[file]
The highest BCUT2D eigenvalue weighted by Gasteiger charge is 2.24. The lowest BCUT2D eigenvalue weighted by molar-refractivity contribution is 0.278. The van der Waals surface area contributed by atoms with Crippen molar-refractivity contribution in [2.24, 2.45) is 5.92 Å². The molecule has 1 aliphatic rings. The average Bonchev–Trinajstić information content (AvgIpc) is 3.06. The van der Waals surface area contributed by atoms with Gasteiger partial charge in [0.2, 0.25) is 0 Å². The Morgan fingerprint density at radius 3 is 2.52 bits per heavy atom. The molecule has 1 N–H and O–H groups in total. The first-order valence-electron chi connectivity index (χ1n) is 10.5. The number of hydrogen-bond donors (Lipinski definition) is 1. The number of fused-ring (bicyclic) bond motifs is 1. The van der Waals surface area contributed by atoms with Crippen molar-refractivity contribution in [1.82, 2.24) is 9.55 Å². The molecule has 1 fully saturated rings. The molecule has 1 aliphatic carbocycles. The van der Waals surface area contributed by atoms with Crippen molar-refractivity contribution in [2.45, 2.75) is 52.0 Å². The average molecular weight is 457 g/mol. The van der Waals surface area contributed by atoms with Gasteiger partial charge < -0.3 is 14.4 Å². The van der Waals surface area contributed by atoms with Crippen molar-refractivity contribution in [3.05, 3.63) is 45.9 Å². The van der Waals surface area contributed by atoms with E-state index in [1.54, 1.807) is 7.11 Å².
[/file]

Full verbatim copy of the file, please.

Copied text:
The highest BCUT2D eigenvalue weighted by Gasteiger charge is 2.24. The lowest BCUT2D eigenvalue weighted by molar-refractivity contribution is 0.278. The van der Waals surface area contributed by atoms with Crippen molar-refractivity contribution in [2.24, 2.45) is 5.92 Å². The molecule has 1 aliphatic rings. The average Bonchev–Trinajstić information content (AvgIpc) is 3.06. The van der Waals surface area contributed by atoms with Gasteiger partial charge in [0.2, 0.25) is 0 Å². The Morgan fingerprint density at radius 3 is 2.52 bits per heavy atom. The molecule has 1 N–H and O–H groups in total. The first-order valence-electron chi connectivity index (χ1n) is 10.5. The number of hydrogen-bond donors (Lipinski definition) is 1. The number of fused-ring (bicyclic) bond motifs is 1. The van der Waals surface area contributed by atoms with Crippen molar-refractivity contribution in [1.82, 2.24) is 9.55 Å². The molecule has 1 fully saturated rings. The molecule has 1 aliphatic carbocycles. The van der Waals surface area contributed by atoms with Crippen molar-refractivity contribution in [2.45, 2.75) is 52.0 Å². The average molecular weight is 457 g/mol. The van der Waals surface area contributed by atoms with Gasteiger partial charge < -0.3 is 14.4 Å². The van der Waals surface area contributed by atoms with Crippen molar-refractivity contribution in [3.05, 3.63) is 45.9 Å². The van der Waals surface area contributed by atoms with E-state index in [1.54, 1.807) is 7.11 Å².